Embiggening ‘Ms Marvel’s Season Would Have Made It Even Greater

Over the last two weeks, comic book fans were treated to two major season finales — The Boys on Amazon and Ms. Marvel on Disney Plus. And both, in their own respective ways, delivered, despite being geared to two totally different viewer demographics and adapting two totally different flavors of source material. However, despite its high praise — the show currently sits at a 98% critics consensus — only Ms. Marvel has had to grapple with the overarching questions that plague the Marvel Cinematic Universe’s Phase 4 enterprise as a whole, namely whether it did enough to not only advance the story of its title character across a satisfying season of television, but also progress the phase’s meta-narrative. And while it may not be fair to put that pressure on any one show, the truth is, that’s always been part of the promise in an MCU offering. Film or series, the story is expected to succeed on its own while also succeeding within a massive serialized storytelling apparatus.

Seven shows and eighteen months in, then, it’s worth assessing whether the Disney Plus structure has done enough to position its MCU series to succeed. And in particular, whether the SIX-EPISODE structure has done those series any favors. Because, unlike Ms. Marvel, The Boys, like Peacemaker before it, presented audiences with stories told over eight episodes, and it was able to dive deeper into the internal motivations of its leads, all while also doing the requisite amount of worldbuilding, new character introduction, and progression of supporting character arcs that we expect from great television.

In the cases of The Falcon and the Winter Soldier, which functioned as an extended prologue for Captain America 4, and Loki, which served as a bridge between Avengers: Endgame and the Multiverse Saga to come (not to mention its own second season), Marvel’s stumbles with respect to telling a six-part episodic story weren’t as damning as they could’ve been. But in the case of Hawkeye, Moon Knight, and now Ms. Marvel, which were all intended to be launching pads for new characters, the fact that certain aspects of the plot had to be sloppily executed and certain antagonists had to be left underdeveloped in order to get our main arcs to their respective endpoints hampered the final product.

In contrast, WandaVision, due to its unique sitcom structure, was afforded an additional three episodes to stretch its legs before diving into the six-part sprint we’ve now grown accustomed to. And while it admittedly didn’t fully stick the landing with respect to its climactic action, it ended on a tremendously satisfying emotional note for our lead characters, and it gave audiences enough insight into what Agatha Harkness and Monica Rambeau’s respective arcs might be to provide emotional stakes for wherever their next steps take them. And of course, the series was able to address the state of the world post-Blip and how the status quo had changed.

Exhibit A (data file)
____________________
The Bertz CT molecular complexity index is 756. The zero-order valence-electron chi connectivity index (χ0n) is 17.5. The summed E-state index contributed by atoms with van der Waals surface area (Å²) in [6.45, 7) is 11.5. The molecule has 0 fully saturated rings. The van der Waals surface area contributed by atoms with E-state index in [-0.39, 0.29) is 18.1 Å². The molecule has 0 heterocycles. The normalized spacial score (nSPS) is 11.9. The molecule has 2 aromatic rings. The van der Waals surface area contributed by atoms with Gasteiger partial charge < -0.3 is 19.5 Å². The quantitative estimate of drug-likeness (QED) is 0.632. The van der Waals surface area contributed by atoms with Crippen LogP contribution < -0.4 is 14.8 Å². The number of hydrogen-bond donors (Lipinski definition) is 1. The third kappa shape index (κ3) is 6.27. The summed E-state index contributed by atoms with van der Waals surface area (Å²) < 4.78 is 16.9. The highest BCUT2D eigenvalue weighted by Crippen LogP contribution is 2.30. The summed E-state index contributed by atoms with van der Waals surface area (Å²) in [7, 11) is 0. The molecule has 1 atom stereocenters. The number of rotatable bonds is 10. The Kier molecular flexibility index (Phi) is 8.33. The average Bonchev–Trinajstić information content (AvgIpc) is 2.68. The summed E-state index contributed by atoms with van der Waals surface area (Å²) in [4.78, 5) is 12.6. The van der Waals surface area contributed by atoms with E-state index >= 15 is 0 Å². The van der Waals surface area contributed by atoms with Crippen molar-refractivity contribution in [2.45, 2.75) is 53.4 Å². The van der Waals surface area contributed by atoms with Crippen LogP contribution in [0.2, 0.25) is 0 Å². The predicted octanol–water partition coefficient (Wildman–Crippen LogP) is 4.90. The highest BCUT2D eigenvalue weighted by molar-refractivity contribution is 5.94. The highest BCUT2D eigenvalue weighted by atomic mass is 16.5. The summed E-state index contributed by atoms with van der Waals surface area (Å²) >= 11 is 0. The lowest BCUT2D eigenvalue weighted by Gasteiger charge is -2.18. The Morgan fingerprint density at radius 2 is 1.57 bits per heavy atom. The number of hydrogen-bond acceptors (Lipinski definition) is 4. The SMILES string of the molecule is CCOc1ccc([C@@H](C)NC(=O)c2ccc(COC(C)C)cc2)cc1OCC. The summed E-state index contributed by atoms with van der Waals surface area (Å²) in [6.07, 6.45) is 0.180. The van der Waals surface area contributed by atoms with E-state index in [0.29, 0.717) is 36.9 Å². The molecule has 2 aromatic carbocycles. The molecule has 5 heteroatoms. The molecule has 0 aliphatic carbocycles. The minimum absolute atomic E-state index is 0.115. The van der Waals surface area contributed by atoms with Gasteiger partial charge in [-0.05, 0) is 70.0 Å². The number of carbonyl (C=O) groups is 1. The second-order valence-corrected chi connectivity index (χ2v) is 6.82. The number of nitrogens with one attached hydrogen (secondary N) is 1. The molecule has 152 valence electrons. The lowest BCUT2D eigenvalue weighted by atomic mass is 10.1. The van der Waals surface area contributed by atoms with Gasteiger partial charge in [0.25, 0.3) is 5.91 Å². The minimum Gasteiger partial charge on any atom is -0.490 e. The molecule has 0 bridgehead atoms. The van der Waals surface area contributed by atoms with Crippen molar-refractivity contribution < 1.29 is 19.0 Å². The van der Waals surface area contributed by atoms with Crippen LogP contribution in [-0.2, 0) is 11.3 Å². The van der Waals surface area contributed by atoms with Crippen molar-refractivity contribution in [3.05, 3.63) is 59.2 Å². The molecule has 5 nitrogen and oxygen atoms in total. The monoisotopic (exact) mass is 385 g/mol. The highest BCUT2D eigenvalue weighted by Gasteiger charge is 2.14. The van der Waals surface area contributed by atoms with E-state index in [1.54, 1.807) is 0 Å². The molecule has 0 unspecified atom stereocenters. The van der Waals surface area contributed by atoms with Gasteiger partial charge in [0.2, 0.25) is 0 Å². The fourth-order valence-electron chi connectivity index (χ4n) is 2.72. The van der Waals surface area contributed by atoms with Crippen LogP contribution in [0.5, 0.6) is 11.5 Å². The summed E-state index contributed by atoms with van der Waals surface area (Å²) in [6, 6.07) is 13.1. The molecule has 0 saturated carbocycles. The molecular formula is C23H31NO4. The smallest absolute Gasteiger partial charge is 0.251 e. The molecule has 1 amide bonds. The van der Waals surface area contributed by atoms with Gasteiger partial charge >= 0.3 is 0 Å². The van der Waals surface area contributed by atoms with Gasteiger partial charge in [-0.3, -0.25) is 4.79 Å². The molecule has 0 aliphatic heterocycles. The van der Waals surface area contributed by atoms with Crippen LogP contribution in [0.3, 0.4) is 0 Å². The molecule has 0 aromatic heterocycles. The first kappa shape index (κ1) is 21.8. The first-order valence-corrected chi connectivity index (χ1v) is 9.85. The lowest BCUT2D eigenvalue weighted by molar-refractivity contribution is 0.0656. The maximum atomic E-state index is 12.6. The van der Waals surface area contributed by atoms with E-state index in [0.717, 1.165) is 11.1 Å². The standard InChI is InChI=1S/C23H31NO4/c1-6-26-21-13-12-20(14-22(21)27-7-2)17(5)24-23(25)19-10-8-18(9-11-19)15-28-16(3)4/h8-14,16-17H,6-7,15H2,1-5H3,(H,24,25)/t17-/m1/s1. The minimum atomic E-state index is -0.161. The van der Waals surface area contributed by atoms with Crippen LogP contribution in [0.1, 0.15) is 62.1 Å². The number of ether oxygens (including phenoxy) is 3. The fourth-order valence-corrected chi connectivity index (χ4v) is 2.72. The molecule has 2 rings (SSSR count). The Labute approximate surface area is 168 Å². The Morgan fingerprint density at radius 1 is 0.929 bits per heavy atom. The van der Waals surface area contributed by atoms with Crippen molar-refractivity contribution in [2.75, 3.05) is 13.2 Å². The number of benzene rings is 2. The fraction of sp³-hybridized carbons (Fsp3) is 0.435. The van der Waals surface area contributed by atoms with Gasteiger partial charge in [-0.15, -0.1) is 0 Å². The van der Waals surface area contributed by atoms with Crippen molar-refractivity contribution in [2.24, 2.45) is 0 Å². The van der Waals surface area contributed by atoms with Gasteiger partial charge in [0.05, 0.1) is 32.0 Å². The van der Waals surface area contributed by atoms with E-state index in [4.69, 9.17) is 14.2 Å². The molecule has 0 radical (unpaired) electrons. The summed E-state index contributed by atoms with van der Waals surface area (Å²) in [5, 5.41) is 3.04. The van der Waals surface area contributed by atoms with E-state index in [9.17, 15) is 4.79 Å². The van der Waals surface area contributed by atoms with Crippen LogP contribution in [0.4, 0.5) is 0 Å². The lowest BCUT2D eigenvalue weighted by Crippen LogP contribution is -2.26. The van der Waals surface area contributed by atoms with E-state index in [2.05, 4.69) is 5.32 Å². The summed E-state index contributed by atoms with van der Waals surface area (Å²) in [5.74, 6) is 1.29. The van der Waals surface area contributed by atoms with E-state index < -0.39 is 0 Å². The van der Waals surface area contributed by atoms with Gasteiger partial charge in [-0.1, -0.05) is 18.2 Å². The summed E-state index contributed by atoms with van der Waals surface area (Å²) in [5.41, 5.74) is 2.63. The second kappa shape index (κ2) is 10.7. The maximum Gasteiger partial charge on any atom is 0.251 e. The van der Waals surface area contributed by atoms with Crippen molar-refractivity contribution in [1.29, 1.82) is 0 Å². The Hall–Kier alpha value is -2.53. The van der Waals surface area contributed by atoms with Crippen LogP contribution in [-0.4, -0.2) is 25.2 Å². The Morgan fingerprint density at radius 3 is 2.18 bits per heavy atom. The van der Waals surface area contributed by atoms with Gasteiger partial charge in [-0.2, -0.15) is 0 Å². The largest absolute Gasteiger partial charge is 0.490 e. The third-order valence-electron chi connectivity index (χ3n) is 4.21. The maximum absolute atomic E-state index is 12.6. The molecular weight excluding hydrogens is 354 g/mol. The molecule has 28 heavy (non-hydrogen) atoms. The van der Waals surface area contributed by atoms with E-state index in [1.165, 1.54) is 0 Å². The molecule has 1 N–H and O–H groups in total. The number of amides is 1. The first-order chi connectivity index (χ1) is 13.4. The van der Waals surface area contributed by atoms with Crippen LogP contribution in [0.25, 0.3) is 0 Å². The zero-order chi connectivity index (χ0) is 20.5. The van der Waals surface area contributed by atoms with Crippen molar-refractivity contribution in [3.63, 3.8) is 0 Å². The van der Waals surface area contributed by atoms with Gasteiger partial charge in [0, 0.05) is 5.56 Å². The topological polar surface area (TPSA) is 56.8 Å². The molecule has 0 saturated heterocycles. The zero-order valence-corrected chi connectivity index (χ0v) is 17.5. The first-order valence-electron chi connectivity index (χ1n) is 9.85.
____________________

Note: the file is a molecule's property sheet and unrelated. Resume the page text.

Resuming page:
Had Ms. Marvel been afforded an additional two or three episodes to tell its story, the writers would have gotten the opportunity to flesh out what exactly the Clandestines’ motivations were, so that Najma wouldn’t have seemed so one-dimensional, and her villainous turn less abrupt and nonsensical. One more episode in Karachi would have given us more insight into the Red Daggers’ organization and the opportunity for Waleed and Kareem to be made even more compelling as mentors and allies to Kamala. Affording an entire episode to the Partition would have allowed the emotional climax of that story to breathe, instead of abruptly transitioning into poorly articulated Noor mumbo-jumbo which completely undercut the tragic star-crossed love story between Aisha and Hasan, and the part Kamala got to play in it. Not to mention, more time would have given the show more space to explore Kamala’s friendship dynamics, particularly concerning Nakia and Zoe, who not only proved to be bright spots in the finale but also play significant roles in the comics. In short, the things the show did well, we would have been able to luxuriate in, and with respect to the things it didn’t do well, there would have been more time allotted to fixing them.

Again, this is not to say that any of the MCU series have been bad. However, they’ve all been limited in certain respects, and six episodes hampers the storytellers’ ability to serve their characters in a satisfying way. (What If…? both as an animated series and a hybrid of an anthology show and a serialized show had its own unique challenges, even with nine episodes to work with.) And in the case of Ms. Marvel, while we do expect there to be a second season (which will clearly take place sometime after The Marvels, based on the stinger), some elements of this season can’t be revisited and retroactively improved. Especially when the “mutation” revelation has rendered some questions moot. So its flaws are its flaws, no matter what comes next. But hopefully, a nine-episode season of She-Hulk, paced differently from the six-episode breakneck pace that the other shows have struggled under, will convince Kevin Feige and the producing brain trust that the MCU’s characters — especially ones as thematically rich as Kamala Khan — need at least eight episodes each season to fully flesh their stories out. And then we can look forward to an embiggened Season 2.

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